Celebrating the death of Rush Limbaugh, skinny jeans, and Ted Cruz’s dignity
Sen. Ted Cruz garnered widespread criticism this week when he fled a powerless Texas for a tropical getaway to Cancún, leaving his constituents—and family poodle, Snowflake—to tough out the freezing temperatures. He then attempted to diffuse the widespread public criticism by throwing his teenage daughters under the bus, claiming he acquiesced to their request for a trip, “wanting to be a good dad.” After a thorough internet-shaming, Cruz was spotted slinking back to Texas.
Brian Eno’s cure for society’s pathologically short attention span
Over the past year, we’ve heard about 365 accounts of how the pandemic could and should have been avoided. Long-term planning isn’t liberal democracy’s strong point, and America has proven especially determined to send us flying by the seat of our pants into a future that will no doubt suck. From this standpoint, Brian Eno’s Diary: A Year With Swollen Appendices—commenced at the end of 1994 during the height of the Bosnian War, first published in 1996, and now re-released in a gorgeous 25-year anniversary edition via Faber—is not only a trip into one of the most extraordinary creative minds of our time, it’s also an unsettlingly prescient testimony to the urgency of long-term thinking. Entries include deceptively banal musings on the “value” of art, emails to Stewart Brand about the philanthropy-to-imperialism pipeline, and offhandedly ingenious ideas in footnote (abolishing the Tories, a Book of Flemish Noses, a League Against Dog Shit) while the ‘appendices’ probe deeper into everything from ambient music to civilization’s “pathologically short” attention span. “Clock Library” is certainly food for thought in the time of seemingly eternal lockdown and constant infrastructural failures—the clock ticks once per year, bongs once a century, and promotes long thinking over the ad hoc planning that gave us Texas. Eno and Brand’s complementary idea: a “responsibility roster” holding politicians and corporations accountable for making ill-considered predictions about the future.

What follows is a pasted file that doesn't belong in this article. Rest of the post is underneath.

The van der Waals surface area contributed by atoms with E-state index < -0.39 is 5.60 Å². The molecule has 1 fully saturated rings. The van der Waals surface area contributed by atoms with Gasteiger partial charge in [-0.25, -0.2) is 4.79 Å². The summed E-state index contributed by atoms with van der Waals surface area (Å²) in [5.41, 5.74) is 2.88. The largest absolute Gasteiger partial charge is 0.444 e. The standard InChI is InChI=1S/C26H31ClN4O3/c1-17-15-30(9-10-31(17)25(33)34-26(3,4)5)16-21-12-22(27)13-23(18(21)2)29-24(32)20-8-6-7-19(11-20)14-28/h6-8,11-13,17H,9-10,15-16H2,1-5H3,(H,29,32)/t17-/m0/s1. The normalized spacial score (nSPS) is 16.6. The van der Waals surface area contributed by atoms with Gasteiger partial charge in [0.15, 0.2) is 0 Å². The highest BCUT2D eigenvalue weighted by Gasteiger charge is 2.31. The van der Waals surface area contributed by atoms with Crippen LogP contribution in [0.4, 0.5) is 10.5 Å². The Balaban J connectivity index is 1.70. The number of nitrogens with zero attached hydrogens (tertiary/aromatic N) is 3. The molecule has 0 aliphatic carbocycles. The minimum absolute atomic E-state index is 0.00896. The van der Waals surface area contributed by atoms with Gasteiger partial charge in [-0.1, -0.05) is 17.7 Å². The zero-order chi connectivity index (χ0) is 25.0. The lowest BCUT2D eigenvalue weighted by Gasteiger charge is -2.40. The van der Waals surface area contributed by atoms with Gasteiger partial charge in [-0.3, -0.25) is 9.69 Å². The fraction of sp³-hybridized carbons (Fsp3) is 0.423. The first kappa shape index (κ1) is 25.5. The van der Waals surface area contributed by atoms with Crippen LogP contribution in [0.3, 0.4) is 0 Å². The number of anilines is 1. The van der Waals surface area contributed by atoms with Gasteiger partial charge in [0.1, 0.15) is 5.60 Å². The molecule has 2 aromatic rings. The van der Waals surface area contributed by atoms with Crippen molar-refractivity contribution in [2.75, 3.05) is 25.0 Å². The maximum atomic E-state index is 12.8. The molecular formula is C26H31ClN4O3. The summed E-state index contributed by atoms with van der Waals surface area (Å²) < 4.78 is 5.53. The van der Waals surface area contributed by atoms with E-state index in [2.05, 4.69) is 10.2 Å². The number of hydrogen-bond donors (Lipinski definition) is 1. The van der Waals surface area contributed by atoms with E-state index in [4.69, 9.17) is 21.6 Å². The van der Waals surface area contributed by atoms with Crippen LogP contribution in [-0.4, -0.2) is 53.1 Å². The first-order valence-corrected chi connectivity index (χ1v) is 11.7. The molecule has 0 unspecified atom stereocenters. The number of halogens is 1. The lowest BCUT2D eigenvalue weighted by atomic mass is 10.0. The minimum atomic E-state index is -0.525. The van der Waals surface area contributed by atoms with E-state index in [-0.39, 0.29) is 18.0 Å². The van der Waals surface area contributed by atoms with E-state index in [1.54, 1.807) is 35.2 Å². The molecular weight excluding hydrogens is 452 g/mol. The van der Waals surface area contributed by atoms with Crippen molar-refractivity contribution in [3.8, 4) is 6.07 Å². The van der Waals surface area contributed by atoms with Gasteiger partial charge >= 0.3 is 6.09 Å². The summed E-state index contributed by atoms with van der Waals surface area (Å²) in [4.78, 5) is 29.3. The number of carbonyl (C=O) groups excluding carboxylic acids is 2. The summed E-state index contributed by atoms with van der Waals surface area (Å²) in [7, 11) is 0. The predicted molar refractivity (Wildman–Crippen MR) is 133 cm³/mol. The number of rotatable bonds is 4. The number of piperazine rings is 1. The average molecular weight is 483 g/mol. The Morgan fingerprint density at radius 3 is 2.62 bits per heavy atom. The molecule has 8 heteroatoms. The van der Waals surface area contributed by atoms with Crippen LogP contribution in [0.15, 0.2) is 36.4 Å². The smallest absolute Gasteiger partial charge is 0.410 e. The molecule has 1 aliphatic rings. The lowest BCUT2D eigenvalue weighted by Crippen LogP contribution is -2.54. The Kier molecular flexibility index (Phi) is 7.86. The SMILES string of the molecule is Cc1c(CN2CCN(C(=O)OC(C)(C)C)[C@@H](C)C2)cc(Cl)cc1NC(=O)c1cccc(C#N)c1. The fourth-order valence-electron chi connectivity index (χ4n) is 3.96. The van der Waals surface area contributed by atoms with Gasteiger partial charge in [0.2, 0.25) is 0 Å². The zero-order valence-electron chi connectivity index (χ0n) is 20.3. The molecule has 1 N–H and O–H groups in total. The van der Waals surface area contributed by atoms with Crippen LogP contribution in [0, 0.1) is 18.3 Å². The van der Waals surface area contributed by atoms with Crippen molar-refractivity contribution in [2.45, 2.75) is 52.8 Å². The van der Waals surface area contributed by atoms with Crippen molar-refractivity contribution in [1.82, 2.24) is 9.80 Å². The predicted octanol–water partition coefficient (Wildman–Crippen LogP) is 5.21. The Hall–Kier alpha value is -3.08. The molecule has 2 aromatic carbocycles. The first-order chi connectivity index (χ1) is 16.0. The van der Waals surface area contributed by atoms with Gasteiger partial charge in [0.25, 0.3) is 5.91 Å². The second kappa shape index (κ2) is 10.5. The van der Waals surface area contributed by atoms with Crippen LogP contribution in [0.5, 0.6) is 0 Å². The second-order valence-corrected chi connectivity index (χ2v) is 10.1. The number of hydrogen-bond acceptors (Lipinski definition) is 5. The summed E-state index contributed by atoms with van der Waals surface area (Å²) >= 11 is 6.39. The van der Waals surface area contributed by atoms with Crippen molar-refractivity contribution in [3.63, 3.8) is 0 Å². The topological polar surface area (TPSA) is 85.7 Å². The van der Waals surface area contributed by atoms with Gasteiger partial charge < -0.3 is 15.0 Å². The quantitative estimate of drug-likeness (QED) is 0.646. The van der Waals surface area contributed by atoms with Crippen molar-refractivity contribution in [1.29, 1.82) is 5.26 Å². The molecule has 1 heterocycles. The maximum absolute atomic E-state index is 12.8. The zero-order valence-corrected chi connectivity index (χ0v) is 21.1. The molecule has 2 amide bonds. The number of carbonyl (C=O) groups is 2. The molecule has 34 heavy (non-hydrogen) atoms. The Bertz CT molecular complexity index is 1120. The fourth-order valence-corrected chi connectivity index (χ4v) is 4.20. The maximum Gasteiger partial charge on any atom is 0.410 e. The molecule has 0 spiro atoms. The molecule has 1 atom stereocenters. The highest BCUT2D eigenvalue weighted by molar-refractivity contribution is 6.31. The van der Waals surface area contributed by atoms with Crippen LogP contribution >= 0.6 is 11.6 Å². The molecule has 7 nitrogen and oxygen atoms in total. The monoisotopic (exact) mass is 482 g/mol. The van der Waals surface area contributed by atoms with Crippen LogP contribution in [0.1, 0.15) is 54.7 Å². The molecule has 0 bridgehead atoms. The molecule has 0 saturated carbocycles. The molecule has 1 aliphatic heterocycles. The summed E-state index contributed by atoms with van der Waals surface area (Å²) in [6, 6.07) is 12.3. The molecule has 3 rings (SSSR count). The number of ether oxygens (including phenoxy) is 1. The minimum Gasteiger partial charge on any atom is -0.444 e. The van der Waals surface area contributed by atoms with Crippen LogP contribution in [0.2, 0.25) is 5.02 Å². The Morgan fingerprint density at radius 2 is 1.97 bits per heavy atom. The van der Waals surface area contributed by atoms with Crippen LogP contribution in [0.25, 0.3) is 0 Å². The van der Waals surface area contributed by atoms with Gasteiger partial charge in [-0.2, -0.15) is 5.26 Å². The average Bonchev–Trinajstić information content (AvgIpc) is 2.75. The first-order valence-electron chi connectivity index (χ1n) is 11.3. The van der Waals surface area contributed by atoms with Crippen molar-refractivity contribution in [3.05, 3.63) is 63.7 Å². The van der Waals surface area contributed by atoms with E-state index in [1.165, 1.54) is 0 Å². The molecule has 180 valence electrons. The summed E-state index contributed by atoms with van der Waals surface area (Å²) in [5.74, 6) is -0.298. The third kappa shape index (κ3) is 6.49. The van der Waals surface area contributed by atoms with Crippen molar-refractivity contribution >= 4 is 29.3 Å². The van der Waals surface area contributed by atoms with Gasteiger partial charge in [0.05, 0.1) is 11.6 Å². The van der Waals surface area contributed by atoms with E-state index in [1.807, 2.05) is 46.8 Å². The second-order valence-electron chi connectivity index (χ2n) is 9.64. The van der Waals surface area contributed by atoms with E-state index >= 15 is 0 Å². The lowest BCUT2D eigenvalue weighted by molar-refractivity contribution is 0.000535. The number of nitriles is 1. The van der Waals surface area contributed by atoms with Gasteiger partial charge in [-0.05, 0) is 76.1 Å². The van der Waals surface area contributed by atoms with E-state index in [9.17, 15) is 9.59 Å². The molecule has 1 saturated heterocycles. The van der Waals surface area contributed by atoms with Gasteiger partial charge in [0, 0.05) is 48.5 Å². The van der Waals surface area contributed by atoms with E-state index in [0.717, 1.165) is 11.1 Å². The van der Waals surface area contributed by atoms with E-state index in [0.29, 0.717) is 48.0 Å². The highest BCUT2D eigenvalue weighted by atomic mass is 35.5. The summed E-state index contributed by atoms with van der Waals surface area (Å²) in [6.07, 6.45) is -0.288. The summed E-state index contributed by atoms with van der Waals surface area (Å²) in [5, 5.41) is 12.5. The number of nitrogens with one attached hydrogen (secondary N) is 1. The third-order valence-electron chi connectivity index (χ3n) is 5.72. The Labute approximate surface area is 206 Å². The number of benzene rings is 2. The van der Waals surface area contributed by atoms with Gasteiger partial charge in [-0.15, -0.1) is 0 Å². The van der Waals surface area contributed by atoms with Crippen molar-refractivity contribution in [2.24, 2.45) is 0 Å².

Earlier this week, I thanked my lucky stars that I had long converted to the middle-part lifestyle and that my skinny jeans were still relegated to the sad reusable Trader Joe’s bag that I will maybe one day take to Buffalo Exchange. The Millennial vs Gen Z discourse had congealed into two main stylistic differences: According to TikTok, Gen Z is viciously ridiculing side parts and skinny jeans and Millennials are getting defensive about it. But like the Phoebe Bridgers guitar-smashing of yore, my social media algorithms didn’t show the actual intergenerational brawl, just the commentary about it. The whole thing might be very silly given the cyclical nature of fashion trends (which will hopefully leave mustache motifs and galaxy print their 2010s grave), but let the record show that I, a cusper, welcome symmetrical hairstyles and leg blood circulation.
Facebook bans news in Australia
Facebook’s recent ban of Australian news has the world engaged in a dilemma of hate. That is, a dilemma over who they hate more, who poses a bigger threat to freedom and democracy–media mogul and political bully Rupert Murdoch or the monopolizing overlord of Facebook, Mark Zuckerburg. The restrictions follow a push by Australian lawmakers requiring Facebook and Google to compensate Australian news publishers for sharing their content, a move some see as yet another powerplay by Murdoch, who would profit enormously from the deal. But when Facebook refused to comply, instead banning Australian news distribution on its platform all together, many saw that as an equally base move. The only thing that’s certain, aside from the world’s general disdain for the uber-rich playing with politics and free speech, is that Aussie moms will need to find a new way to share political conspiracies.
AI breaks into the art world
The looming threat of an artificial intelligence takeover has given those working in creative industries a misguided sense of superiority, thinking that their work requires an innate humanness that droids don’t have. Now, it seems, they are no longer safe. Ai-Da, a humanoid, painted a series of self portraits that will go on display at London’s Design Museum. She has already made more than £1 million off of her artistic works. The exhibit is set to premiere in May, where the artist herself is expected to appear.
When former President Donald Trump contracted coronavirus, celebrations of his infection and prayers for his death were met with criticism. Facebook, TikTok, and Twitter all said it is not allowed to wish for the President’s death, at least not on their platforms. Many angry Twitter users agreed with this sentiment. Trump did recover, but now we are faced with a similar dilemma. Rush Limbaugh, a man with what the Wall Street Journal generously called a “complicated legacy,” died at 70 earlier this week. Limbaugh, much like Trump, made a name for himself on a platform of hate where he developed a cultish following. His infamous segment “AIDS Updates” consisted of him mockingly reading the names of victims of the disease. He called Chelsea Clinton a “dog” when she was only 12. When Barack Obama won the presidency in 2008, he compared racist rioters to revolutionaries. Publicly wishing for someone to die may be seen as shameful, but can’t a person’s death be celebrated without moralistic ridicule?